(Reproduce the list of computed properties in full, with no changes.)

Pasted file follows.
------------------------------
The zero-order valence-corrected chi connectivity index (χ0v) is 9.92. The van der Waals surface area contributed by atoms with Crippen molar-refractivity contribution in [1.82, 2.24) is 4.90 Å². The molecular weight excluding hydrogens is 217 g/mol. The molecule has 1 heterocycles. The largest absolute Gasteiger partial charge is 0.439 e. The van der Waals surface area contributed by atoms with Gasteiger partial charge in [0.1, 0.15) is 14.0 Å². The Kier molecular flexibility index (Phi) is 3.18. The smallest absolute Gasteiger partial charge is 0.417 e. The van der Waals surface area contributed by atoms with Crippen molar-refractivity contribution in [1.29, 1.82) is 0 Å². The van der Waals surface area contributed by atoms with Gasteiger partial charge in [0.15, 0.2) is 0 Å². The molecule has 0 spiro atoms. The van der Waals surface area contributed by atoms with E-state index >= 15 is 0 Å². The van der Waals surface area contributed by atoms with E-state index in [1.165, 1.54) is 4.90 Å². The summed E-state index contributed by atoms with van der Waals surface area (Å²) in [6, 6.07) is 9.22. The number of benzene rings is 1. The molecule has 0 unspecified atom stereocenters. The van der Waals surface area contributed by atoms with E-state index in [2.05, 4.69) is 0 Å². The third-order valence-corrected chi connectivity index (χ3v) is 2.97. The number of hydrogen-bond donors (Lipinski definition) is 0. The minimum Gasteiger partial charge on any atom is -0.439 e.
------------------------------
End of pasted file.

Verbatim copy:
The zero-order valence-corrected chi connectivity index (χ0v) is 9.92. The van der Waals surface area contributed by atoms with Crippen molar-refractivity contribution in [1.82, 2.24) is 4.90 Å². The molecular weight excluding hydrogens is 217 g/mol. The molecule has 1 heterocycles. The largest absolute Gasteiger partial charge is 0.439 e. The van der Waals surface area contributed by atoms with Gasteiger partial charge in [0.1, 0.15) is 14.0 Å². The Kier molecular flexibility index (Phi) is 3.18. The smallest absolute Gasteiger partial charge is 0.417 e. The van der Waals surface area contributed by atoms with Crippen molar-refractivity contribution in [1.29, 1.82) is 0 Å². The van der Waals surface area contributed by atoms with Gasteiger partial charge in [0.15, 0.2) is 0 Å². The molecule has 0 spiro atoms. The van der Waals surface area contributed by atoms with E-state index >= 15 is 0 Å². The van der Waals surface area contributed by atoms with E-state index in [1.165, 1.54) is 4.90 Å². The summed E-state index contributed by atoms with van der Waals surface area (Å²) in [6, 6.07) is 9.22. The number of benzene rings is 1. The molecule has 0 unspecified atom stereocenters. The van der Waals surface area contributed by atoms with E-state index in [2.05, 4.69) is 0 Å². The third-order valence-corrected chi connectivity index (χ3v) is 2.97. The number of hydrogen-bond donors (Lipinski definition) is 0. The minimum Gasteiger partial charge on any atom is -0.439 e.